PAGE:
After the initial euphoria from a landslide victory on promises of a building binge, more jobs, cheaper food and tax breaks, the Philippines’ new President Ferdinand Marcos Jr. is finding that his populist pledges are running into reality.
The government simply lacks the fiscal space to allow tax concessions, or spend big on building bridges, roads and ports after racking up debt to help cushion the impact of the pandemic. That’s forcing Marcos Jr., the only son of late dictator Ferdinand Marcos, to take a different path.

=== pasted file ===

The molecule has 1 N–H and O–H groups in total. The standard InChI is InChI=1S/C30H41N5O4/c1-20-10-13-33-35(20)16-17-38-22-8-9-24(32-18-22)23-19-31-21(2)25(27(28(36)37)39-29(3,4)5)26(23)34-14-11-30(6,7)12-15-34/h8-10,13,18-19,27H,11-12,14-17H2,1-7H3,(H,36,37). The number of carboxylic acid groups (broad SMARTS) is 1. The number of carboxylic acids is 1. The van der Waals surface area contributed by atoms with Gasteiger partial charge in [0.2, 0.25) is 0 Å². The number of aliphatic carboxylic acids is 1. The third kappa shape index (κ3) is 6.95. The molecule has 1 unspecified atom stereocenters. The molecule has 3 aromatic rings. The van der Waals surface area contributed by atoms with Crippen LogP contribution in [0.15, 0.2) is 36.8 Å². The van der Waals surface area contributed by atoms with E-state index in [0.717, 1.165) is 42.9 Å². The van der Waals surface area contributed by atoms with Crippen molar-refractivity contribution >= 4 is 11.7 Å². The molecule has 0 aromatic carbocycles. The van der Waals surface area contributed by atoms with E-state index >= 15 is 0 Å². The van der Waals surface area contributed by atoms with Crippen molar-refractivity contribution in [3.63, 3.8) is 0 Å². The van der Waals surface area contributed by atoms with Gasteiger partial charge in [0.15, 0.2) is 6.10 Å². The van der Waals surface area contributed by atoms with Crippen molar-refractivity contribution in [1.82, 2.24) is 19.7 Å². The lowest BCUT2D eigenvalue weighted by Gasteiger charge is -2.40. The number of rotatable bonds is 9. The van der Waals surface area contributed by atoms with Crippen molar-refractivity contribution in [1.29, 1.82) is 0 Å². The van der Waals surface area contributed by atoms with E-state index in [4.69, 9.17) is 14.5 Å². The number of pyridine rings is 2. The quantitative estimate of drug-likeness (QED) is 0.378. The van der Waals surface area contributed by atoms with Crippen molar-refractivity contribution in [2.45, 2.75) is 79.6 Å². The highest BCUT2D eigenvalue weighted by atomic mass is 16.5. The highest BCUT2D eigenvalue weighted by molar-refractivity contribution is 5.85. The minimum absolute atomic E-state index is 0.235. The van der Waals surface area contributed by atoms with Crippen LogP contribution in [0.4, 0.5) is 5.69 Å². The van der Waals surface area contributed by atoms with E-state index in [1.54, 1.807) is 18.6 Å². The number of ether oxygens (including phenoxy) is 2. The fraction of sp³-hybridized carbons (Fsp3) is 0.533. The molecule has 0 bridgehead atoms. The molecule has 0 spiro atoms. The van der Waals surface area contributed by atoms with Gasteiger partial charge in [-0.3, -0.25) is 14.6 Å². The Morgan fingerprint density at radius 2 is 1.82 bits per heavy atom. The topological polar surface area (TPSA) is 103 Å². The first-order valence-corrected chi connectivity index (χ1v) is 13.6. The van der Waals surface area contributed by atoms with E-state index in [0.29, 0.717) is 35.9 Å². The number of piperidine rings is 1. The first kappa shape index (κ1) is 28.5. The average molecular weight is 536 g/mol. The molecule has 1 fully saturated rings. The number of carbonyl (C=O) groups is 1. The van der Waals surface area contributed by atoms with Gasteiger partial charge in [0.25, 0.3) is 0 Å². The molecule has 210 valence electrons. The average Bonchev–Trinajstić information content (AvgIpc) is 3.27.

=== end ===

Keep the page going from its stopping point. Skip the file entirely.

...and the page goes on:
The first signals from his new administration are that populism can wait. He’s vetoed a proposal to create a special economic zone and a freeport covering San Miguel Corp.’s New Manila International Airport because it came at a cost to the government: tax revenue. It’s not just corporates for which Marcos Jr. is reassessing benefits. The 64-year-old leader recently tempered his campaign pledge to reduce the price of rice to 20 pesos ($0.36) a kilogram as an aspiration and walked back on his support for suspending oil excise tax.